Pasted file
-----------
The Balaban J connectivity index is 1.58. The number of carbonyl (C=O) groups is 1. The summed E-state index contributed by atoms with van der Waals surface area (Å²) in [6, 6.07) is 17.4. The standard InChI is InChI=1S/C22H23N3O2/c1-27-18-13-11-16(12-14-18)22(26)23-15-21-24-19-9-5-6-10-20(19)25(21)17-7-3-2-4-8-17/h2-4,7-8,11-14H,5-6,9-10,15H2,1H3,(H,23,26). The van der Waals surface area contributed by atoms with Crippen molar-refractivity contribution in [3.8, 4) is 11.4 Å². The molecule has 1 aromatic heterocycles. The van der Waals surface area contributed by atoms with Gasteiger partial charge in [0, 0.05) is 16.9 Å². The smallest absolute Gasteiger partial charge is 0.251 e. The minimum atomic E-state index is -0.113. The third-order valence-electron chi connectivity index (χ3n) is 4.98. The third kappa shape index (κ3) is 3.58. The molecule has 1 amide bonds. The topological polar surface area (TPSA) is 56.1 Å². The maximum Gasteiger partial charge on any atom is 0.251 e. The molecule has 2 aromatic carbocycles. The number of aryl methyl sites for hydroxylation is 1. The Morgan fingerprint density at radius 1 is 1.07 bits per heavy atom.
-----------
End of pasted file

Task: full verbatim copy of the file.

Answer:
The Balaban J connectivity index is 1.58. The number of carbonyl (C=O) groups is 1. The summed E-state index contributed by atoms with van der Waals surface area (Å²) in [6, 6.07) is 17.4. The standard InChI is InChI=1S/C22H23N3O2/c1-27-18-13-11-16(12-14-18)22(26)23-15-21-24-19-9-5-6-10-20(19)25(21)17-7-3-2-4-8-17/h2-4,7-8,11-14H,5-6,9-10,15H2,1H3,(H,23,26). The van der Waals surface area contributed by atoms with Crippen molar-refractivity contribution in [3.8, 4) is 11.4 Å². The molecule has 1 aromatic heterocycles. The van der Waals surface area contributed by atoms with Gasteiger partial charge in [0, 0.05) is 16.9 Å². The smallest absolute Gasteiger partial charge is 0.251 e. The minimum atomic E-state index is -0.113. The third-order valence-electron chi connectivity index (χ3n) is 4.98. The third kappa shape index (κ3) is 3.58. The molecule has 1 amide bonds. The topological polar surface area (TPSA) is 56.1 Å². The maximum Gasteiger partial charge on any atom is 0.251 e. The molecule has 2 aromatic carbocycles. The number of aryl methyl sites for hydroxylation is 1. The Morgan fingerprint density at radius 1 is 1.07 bits per heavy atom.